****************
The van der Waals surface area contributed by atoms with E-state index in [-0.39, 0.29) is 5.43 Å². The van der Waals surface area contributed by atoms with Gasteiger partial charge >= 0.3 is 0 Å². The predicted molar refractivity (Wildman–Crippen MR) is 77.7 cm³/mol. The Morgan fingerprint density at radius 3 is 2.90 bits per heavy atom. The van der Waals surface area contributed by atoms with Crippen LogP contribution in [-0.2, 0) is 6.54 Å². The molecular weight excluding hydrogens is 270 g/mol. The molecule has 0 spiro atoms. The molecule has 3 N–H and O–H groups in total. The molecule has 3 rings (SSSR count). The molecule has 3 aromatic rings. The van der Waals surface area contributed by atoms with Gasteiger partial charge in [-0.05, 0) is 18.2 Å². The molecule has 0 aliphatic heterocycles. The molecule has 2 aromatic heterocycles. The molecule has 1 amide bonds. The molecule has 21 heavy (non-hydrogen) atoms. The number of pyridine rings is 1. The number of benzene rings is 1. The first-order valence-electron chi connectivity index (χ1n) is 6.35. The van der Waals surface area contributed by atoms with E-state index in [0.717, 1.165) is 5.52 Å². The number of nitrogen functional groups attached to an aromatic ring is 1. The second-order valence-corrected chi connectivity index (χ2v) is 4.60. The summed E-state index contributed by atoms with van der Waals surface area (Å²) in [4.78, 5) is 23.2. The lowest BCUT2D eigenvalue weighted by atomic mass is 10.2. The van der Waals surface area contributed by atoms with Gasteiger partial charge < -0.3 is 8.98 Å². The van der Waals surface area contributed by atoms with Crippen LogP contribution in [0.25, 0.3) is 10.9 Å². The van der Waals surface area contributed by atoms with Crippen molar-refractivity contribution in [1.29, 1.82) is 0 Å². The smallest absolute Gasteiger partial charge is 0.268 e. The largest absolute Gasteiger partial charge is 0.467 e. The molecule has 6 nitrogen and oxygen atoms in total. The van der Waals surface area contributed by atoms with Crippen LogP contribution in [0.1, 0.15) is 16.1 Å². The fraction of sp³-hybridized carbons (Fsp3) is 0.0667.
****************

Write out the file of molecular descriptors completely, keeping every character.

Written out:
The van der Waals surface area contributed by atoms with E-state index in [-0.39, 0.29) is 5.43 Å². The van der Waals surface area contributed by atoms with Gasteiger partial charge >= 0.3 is 0 Å². The predicted molar refractivity (Wildman–Crippen MR) is 77.7 cm³/mol. The Morgan fingerprint density at radius 3 is 2.90 bits per heavy atom. The van der Waals surface area contributed by atoms with Crippen LogP contribution in [-0.2, 0) is 6.54 Å². The molecular weight excluding hydrogens is 270 g/mol. The molecule has 0 spiro atoms. The molecule has 3 N–H and O–H groups in total. The molecule has 3 rings (SSSR count). The molecule has 3 aromatic rings. The van der Waals surface area contributed by atoms with Gasteiger partial charge in [-0.05, 0) is 18.2 Å². The molecule has 0 aliphatic heterocycles. The molecule has 2 aromatic heterocycles. The molecule has 1 amide bonds. The molecule has 21 heavy (non-hydrogen) atoms. The number of pyridine rings is 1. The number of benzene rings is 1. The first-order valence-electron chi connectivity index (χ1n) is 6.35. The van der Waals surface area contributed by atoms with E-state index in [0.717, 1.165) is 5.52 Å². The number of nitrogen functional groups attached to an aromatic ring is 1. The second-order valence-corrected chi connectivity index (χ2v) is 4.60. The summed E-state index contributed by atoms with van der Waals surface area (Å²) in [4.78, 5) is 23.2. The lowest BCUT2D eigenvalue weighted by atomic mass is 10.2. The van der Waals surface area contributed by atoms with Gasteiger partial charge < -0.3 is 8.98 Å². The van der Waals surface area contributed by atoms with Crippen LogP contribution in [0.25, 0.3) is 10.9 Å². The van der Waals surface area contributed by atoms with Crippen molar-refractivity contribution in [1.29, 1.82) is 0 Å². The smallest absolute Gasteiger partial charge is 0.268 e. The largest absolute Gasteiger partial charge is 0.467 e. The molecule has 6 nitrogen and oxygen atoms in total. The van der Waals surface area contributed by atoms with Crippen LogP contribution in [0.1, 0.15) is 16.1 Å². The fraction of sp³-hybridized carbons (Fsp3) is 0.0667.